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Longtime Malibu artist and surfer Warren Long has died. He was 62. 

Long, best known for his whimsical paintings and furniture that featured fish, mermaids, angels and flying pigs, was also a teacher. He worked at the Malibu Garden School in the 1990s and his Big Rock beach studio — full of paintings and sketches of the found objects collected along the shore that he used as sculptural elements in his work — was always open to students and visitors.

Alex Vejar

They called it the “Ex-husband/dead-wife storage locker,” as an attempt at humor while carrying heavy burdens.

In it, Malibu couple Dave Teel and Nicole Fisher stored keepsakes from their exes so that one day, they could pass those items to their children. 

County regulations, however, forced Teel, who is a Surfside News freelance photographer, and Fisher to give up the fire-strong shipping container, which was on their property when they bought it 11 years ago, Teel said.

22nd Century Media Staff

Honoring Malibu native Johnny Strange is very important to his dad, Brian — so much so that he has put a $1 million matching donation behind City plans to build a skatepark in Malibu in commemoration of his late son. 

Brian said a skatepark was an obvious fit, as his son — who died Oct. 1, 2015, during a BASE jumping excursion in the Swiss Alps at the young age of 23 — was an avid skateboarder who traveled the world to share the sport. 

Lauren Finkler

Malibu officially welcomed its very own, fully-licensed radio station — 97.5 KBUU-LP FM — to the airwaves last week, a project which Malibu resident and KBU general manager Hans Laetz has championed for more than a year. 

Ashleigh Fryer

Claudia Lane, 14, is a sophomore and the top athlete on Malibu High School’s cross country team. She is ranked No. 1 in the state of California. 

What is your favorite thing about cross country?

My favorite thing is just that feeling crossing the finish line. I also love running in practice and seeing all the beautiful scenery. I’m so grateful for this sport.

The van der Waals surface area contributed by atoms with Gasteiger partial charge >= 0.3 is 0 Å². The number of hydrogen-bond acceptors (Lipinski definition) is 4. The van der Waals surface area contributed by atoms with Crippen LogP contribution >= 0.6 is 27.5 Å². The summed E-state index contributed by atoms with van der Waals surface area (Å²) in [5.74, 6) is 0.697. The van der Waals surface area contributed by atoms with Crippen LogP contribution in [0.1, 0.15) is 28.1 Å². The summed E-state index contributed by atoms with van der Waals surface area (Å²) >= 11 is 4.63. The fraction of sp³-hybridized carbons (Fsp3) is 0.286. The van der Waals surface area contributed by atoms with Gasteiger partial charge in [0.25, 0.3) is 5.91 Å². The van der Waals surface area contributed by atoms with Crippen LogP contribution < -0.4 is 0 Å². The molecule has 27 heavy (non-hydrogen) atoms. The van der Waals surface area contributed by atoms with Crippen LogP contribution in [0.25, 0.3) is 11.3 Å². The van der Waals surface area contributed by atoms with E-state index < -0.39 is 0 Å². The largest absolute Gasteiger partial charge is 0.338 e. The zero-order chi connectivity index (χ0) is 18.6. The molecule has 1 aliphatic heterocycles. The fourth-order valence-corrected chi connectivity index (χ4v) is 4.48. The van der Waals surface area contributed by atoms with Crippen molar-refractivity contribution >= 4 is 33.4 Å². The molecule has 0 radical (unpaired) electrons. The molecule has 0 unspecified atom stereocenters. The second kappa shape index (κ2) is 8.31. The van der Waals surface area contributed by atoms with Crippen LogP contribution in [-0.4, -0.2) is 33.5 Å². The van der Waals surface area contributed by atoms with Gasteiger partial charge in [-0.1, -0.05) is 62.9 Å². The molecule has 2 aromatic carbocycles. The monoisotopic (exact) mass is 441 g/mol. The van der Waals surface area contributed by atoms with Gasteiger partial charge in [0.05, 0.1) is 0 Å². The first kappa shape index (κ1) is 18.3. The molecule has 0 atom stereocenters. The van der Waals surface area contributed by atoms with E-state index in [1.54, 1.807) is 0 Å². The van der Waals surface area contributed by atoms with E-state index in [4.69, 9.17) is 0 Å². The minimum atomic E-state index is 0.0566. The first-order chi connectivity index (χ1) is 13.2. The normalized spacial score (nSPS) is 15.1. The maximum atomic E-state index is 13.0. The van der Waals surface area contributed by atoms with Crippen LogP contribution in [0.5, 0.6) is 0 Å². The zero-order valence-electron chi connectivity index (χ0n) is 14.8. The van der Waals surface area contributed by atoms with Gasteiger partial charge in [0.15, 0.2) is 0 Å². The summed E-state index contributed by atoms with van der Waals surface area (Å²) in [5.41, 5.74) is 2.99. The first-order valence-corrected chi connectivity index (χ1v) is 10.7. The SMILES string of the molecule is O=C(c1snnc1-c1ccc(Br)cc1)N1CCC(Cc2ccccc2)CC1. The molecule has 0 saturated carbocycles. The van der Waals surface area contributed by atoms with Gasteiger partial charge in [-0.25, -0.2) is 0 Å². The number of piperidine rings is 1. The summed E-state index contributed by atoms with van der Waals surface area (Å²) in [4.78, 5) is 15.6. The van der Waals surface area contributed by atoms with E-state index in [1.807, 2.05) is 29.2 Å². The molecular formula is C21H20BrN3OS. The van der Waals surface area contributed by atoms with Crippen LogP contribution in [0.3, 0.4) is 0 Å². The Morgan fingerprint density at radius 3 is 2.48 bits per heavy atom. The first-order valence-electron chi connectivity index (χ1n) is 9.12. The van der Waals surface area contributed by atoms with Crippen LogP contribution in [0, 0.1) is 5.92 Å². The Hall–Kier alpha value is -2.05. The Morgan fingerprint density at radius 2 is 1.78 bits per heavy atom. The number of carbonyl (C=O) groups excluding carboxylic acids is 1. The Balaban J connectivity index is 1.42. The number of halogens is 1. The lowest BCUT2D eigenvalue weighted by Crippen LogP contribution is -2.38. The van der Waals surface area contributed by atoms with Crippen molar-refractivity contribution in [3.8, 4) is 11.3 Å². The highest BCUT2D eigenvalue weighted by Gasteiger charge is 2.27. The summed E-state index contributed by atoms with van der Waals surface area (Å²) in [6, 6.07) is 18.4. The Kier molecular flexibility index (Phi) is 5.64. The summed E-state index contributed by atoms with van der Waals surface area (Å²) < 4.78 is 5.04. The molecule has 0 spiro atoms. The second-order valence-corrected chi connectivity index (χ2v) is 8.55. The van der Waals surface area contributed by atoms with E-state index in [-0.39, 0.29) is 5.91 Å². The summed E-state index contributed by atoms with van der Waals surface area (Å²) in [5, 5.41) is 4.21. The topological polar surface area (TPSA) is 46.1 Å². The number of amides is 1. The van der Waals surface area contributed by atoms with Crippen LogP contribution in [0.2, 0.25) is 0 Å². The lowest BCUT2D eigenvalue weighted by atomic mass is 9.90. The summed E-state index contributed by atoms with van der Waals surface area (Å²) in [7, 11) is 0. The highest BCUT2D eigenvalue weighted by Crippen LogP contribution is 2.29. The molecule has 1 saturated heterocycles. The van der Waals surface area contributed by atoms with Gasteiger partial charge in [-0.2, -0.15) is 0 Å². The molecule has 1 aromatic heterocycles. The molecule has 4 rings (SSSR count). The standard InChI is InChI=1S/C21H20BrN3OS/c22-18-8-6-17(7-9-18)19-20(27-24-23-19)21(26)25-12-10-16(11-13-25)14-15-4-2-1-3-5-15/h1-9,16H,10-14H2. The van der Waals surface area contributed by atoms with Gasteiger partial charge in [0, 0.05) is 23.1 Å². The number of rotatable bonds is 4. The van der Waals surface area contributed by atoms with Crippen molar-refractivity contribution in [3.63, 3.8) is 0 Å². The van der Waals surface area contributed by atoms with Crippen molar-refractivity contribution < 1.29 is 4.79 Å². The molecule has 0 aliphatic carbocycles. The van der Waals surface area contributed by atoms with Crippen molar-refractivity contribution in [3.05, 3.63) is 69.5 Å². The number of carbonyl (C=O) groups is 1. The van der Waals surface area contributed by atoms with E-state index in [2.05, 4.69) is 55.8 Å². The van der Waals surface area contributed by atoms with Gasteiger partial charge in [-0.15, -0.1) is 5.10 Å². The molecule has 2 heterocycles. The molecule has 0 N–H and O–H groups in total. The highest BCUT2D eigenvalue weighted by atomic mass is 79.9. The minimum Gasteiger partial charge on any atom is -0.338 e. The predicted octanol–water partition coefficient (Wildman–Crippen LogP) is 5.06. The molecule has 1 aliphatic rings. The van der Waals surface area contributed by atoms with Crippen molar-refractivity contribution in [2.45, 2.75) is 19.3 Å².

What made you first get into it?

Lauren Finkler

Sitting high on a mountain in Malibu overlooking Serra Retreat, the Malibu lagoon and views up the coast to Point Dume, Eric Wright resides on the 24 acres of land his father purchased in 1956.

Wright — much like his father Lloyd Wright, and grandfather, legendary architect Frank Lloyd Wright — is a third-generation architect, and a well-respected one in his own right.

At 83 years old, Wright still practices his craft. His offices are located at his home in Malibu. 

Alex Vejar

Drake Hogestyn, an actor from “Days of Our Lives,” gave a master class in acting for daytime television last Wednesday, Oct. 7, at the Malibu Playhouse.

Christopher Sean, who plays Drake’s son on “Days of Our Lives” and is the new main villain on “Hawaii Five-O,” joined Hogestyn on stage for an interactive exchange of acting experience, advice and practical acting techniques.

Alex Vejar

California Wildlife Conservation board members will consider at their Sept. 3 meeting in Sacramento allocating a grant of $610,000 to the California Department of Parks and Recreation to fund completion of the feasibility study and environmental impact report for the removal of Rindge Dam in Malibu Canyon.

The removal project was first proposed in 2002 by the Southern California Steelhead Coalition. Plans for the project were released in 2013, and scoping began. 

Chris Bashaw

The Malibu Village was acquired by an East Coast-based real estate investment and management company, Jamestown, for an undisclosed sum Thursday, May 22, after a successful deal with seller KRE Capital, the shopping center’s now-previous owner.

“We went to Jamestown because we thought they could be vested to bring a great retail experience to the community and keep with what our goals were to the community,” said Matt Khoury, KRE Capital founder. “We thought they would be ideally suited as they are probably the top urban retailer expert in the country.”

Ashleigh Fryer

After more than 25 years in business, Lily’s Café has changed very little – if at all.

Tucked in a nook at the Point Dume Village across the walkway from Bank of Books, the cozy café was originally a doughnut shop until the early 1980s, when an 18-year-old Lily Castro acquired the venue and began its transition to a restaurant. 

“Little by little, I made this place a restaurant by adding burritos, hamburgers and tacos to our menu,” Castro said. “My vision was to make this restaurant a family business, and it worked.”

Chris Bashaw

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